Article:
While most MMORPG games boil down to standing still and pushing the right buttons to make the bad people fall down, En Masse's upcoming Tera: The Exiled Realm of Arborea has a much more action-oriented tilt. Set in a fantasy world and featuring much more real-time combat than the genre norm, the game is an MMORPG that also promises an emphasis on the political systems of the realm where players actually take power. We checked out the game firsthand at E3 2011, got some playtime and asked a bunch of questions about where the game is headed.
What was immediately noticeable about Tera is how the combat involves a lot of movement and actual aim. Abilities aren't simply a matter of pressing a button and letting auto-aim targeting take over. Instead, you must use movement controls to put your character in position and within range before triggering the abilities with your mouse cursor pointed at the intended enemy. For melee attacks, this means it plays much like a brawler, and likewise, with ranged attacks, such as arrows or magic, you have to actually take aim.
You can assign abilities to your left and right mouse buttons, which is useful for your most oft-used attacks. Other abilities are triggered by your number keys and the combination of modifiers, such as in practically any other MMO. To navigate menus or mouse-over abilities to check them out, you can press a key to gain a mouse cursor, making it move around the UI rather than control your aim. This makes the gameplay feel more open, active and based around skill while also incorporating many tenets of modern MMOs, such as having bars full of abilities to use and UI information displayed everywhere.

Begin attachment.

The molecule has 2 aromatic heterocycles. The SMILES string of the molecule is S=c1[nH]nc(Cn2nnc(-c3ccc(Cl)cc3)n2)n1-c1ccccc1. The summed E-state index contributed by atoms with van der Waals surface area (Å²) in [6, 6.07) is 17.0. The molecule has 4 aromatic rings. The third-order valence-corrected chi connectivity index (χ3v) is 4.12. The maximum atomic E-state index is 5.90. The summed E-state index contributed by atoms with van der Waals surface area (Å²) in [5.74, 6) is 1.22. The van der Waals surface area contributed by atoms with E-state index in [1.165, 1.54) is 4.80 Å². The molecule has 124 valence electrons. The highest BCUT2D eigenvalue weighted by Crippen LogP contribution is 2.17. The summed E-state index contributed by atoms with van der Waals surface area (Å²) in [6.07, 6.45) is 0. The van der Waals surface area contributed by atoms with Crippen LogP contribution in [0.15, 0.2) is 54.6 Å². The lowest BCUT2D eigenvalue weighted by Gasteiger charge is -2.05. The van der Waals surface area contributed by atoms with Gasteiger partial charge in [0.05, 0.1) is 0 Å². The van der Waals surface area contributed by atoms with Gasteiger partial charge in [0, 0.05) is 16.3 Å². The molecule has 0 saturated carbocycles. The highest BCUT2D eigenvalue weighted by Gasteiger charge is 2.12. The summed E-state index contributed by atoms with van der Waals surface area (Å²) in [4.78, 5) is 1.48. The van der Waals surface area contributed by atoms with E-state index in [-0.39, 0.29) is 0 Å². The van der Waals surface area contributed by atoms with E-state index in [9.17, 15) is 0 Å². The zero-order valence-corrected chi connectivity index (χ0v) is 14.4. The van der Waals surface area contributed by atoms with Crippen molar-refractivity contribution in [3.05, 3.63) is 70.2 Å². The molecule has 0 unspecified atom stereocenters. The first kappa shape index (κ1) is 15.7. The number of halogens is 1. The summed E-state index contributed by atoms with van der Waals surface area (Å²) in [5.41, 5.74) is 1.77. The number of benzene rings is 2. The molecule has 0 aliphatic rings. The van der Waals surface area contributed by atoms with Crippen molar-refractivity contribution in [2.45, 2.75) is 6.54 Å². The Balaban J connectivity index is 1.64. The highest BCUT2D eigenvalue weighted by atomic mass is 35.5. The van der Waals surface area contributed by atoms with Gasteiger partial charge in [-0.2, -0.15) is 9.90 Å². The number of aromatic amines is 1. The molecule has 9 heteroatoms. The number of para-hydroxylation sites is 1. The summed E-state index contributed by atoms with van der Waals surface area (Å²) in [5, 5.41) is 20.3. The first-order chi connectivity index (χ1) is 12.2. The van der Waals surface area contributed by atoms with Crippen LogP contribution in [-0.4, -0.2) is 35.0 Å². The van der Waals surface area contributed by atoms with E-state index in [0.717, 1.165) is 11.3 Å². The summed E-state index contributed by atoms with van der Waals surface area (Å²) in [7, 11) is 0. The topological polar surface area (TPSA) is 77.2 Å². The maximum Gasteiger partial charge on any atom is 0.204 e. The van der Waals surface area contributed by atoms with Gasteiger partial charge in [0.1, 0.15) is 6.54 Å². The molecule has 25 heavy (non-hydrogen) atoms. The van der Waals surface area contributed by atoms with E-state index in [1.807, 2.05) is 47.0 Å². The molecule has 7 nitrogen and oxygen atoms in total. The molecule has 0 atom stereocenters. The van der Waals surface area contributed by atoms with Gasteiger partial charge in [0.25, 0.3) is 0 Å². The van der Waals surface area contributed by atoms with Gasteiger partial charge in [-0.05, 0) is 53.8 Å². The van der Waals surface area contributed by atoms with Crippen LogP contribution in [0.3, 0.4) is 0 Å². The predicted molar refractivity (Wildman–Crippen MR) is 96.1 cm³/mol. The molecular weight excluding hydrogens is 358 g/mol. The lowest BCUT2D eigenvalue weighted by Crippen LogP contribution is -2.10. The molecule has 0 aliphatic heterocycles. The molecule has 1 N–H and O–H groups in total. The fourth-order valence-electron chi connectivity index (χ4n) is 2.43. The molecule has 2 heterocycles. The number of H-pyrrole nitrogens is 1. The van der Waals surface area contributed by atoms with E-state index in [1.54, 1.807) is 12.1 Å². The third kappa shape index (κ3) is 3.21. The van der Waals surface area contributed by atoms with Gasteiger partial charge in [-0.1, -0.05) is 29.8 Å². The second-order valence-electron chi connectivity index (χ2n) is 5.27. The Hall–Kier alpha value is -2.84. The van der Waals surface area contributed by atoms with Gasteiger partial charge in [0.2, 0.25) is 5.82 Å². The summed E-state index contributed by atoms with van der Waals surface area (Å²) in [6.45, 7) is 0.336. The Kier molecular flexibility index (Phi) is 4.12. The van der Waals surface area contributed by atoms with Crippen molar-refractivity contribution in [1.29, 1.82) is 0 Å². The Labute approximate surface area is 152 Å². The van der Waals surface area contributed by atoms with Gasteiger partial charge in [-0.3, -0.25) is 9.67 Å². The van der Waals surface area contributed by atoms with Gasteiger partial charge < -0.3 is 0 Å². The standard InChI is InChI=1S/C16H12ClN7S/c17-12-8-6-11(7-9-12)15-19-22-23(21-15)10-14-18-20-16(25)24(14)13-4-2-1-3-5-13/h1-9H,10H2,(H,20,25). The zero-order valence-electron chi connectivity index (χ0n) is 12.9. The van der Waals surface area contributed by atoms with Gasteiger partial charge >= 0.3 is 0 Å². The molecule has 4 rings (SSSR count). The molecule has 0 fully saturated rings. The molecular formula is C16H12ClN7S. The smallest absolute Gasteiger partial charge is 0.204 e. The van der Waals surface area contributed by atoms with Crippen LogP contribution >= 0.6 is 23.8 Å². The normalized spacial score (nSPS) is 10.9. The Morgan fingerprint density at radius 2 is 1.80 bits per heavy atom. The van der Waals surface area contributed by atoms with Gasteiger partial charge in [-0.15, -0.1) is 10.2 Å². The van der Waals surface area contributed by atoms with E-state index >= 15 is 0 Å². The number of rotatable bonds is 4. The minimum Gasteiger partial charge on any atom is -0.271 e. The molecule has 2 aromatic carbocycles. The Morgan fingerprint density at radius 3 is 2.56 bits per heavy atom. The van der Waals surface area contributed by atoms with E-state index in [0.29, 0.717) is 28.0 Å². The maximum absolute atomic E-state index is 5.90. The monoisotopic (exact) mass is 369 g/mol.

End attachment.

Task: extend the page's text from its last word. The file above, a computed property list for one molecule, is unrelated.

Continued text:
An expected feature of the game was the depth of the political system. The game world is broken up into 15-20 districts spread over three continents, and each district can be ruled by a leader called a Vanarch. Becoming a Vanarch is essentially considered end-game content for top-level players, and to become one, you must first be the leader of a guild. To rise to power, you must do so either by winning the popular vote or dominating the PvP battlefields; either way, it'll take considerable effort. Elections take one week, after which the winner becomes the elected Vanarch of the district and will rule for 21 days until the next election. Players may stay in power if they are elected again, but they must fight for it every time elections occur.
Once a player is elected, he'll have all kinds of control over the district, such as the tax rate, which shops are allowed to operate, which skill trainers or other NPCs are present, and even the ability to put players in jail. No details were given about players' experience while in jail other than that it is a work in progress, and even while players are in jail, the developers aim to make the experience somewhat fun. It was also hinted at that there will be elected leaders — called Exarchs — over each of the three continents, but details on this were playfully vague.
Tera: The Exiled Realm of Arborea will support the use of a gamepad at launch. It's a feature that worked really well for Champions Online in making the game feel more like an action game and less like a traditional MMO. In either case, Tera has a lot of development time to undergo and has no specified release date. It appears to be an MMORPG that is genuinely trying to achieve something different.
Greg Hale also contributed to this preview.
More articles about Tera: Rising